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Green Bay Packers 2017 Draft Recap

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When the 29th pick of the 2017 Draft finally rolled around late Thursday evening fan favorites TJ Watt and Dalvin Cook were surprisingly still on the board for Green Bay, as was CB Kevin King, who Bob McGinn reported earlier in the day was Thompson’s top first round target.

Rather than selecting any of these top prospects however, Ted instead shipped the pick to Cleveland for their 2nd (33rd overall) and 4th (108th overall) round picks. Picking up the first picks on both Day 2 and Day 3 in return for moving back a mere four spots is tremendous value, but it left us without any new blood on the Draft’s first night.

TJ Watt subsequently went 30th overall to Pittsburgh, and we were left with all of Friday to speculate what Green Bay would do – take King or trade it again?

2nd Round (33rd overall) – CB Kevin King, Washington


After Thompson spent all of Friday spreading #FakeNews about Green Bay’s potential interest in RB Dalvin Cook and QB Deshone Kizer in order to drum up trade interest, the Packers ultimately stayed put and got their guy.

When the draft process began months ago, King was viewed as a Day 2 type prospect. A lean 6’3″ 200 pounds, he combined freakishly athletic plays with mouth-watering size, but was often reckless on the field. His over-aggresiveness at the line of scrimmage sometimes got him in trouble, and too often he was unable to recover in coverage. A willing tackler, his lean frame limits his effectiveness in that regard as well. Still – his size, speed, and ball skills made him an intriguing potential Day 2 steal.

That is, until the NFL Combine came around. King absolutely stole the show in Indy with a 6.56 3-cone (96th-percentile among CBs), 3.89 short shuttle (96%), 39.5″ vertical (88%), and 4.43 forty (72%). King immediately leapt into the first round conversation with a performance that’s even more incomprehensible when factoring in his size.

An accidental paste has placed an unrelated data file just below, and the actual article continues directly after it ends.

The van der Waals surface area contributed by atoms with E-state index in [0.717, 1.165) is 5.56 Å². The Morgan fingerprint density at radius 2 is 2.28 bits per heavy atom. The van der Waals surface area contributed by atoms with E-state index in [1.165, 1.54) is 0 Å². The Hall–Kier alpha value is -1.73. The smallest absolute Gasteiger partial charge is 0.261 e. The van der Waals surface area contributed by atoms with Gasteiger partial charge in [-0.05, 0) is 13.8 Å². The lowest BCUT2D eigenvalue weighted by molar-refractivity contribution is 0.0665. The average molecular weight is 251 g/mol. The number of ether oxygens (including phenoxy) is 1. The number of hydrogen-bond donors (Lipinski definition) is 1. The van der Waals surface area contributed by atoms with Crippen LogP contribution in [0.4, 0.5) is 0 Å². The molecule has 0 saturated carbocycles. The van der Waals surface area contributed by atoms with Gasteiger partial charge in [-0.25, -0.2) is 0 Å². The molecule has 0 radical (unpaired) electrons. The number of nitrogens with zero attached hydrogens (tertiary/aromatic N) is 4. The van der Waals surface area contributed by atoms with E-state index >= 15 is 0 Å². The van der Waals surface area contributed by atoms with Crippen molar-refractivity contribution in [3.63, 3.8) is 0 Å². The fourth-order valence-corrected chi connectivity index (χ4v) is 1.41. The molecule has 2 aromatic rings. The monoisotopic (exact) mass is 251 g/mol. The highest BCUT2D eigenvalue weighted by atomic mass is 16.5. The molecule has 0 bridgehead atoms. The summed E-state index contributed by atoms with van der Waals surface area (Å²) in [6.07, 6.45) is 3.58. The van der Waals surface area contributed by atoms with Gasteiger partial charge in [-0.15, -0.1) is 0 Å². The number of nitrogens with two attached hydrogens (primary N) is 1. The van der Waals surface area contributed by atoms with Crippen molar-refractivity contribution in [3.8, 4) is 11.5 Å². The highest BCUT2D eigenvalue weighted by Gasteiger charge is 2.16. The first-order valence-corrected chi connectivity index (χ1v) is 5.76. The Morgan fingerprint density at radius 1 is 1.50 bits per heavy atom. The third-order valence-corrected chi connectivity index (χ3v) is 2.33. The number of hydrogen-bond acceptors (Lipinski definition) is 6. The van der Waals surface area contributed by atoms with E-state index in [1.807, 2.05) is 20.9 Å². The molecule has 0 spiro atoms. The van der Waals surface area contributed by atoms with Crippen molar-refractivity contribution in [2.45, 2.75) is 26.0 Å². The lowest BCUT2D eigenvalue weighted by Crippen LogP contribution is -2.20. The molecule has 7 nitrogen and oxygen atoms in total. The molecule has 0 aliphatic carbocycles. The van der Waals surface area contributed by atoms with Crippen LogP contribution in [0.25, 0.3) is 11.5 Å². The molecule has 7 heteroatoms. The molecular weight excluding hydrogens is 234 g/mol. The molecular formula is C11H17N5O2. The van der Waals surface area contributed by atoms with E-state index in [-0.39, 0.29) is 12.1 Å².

In the end these tools were too enticing for Thompson to pass on. DBs coach Joe Whitt has worked wonders with the likes of Tramon Williams, Sam Shields, Ladarius Gunter, and Davon House over the years; all good-to-average athletes of varying degrees. He has never had an athlete/alien the likes of King however, and that includes top picks Randall and Rollins. With Whitt, King’s ceiling is limitless.

2nd Round (61st overall) – S Josh Jones, NC State


This pick made me jump out of my seat. I mentioned in my Mock Draft 2.0 that I expected Green Bay to come away with a Safety from this loaded class, but didn’t think it would happen until Day 3. When I stumbled across Jones weeks ago, I had to suppress my wishful thinking as he was clearly a top-50 prospect, and I wrongly assumed there was no way he would end up in Green Bay

Well, Jones fell, and Thompson pounced. Let’s start with the physical traits. Standing at 6’1″ 208 pounds, Jones ran a 4.41 Forty (94th percentile among Safeties), Broad Jumped 11 feet (96%), and added a Vertical of 37.5″ (76%). Athletically, Jones is the most gifted Safety the Packers have drafted since Nick Collins.

Noticing a trend yet?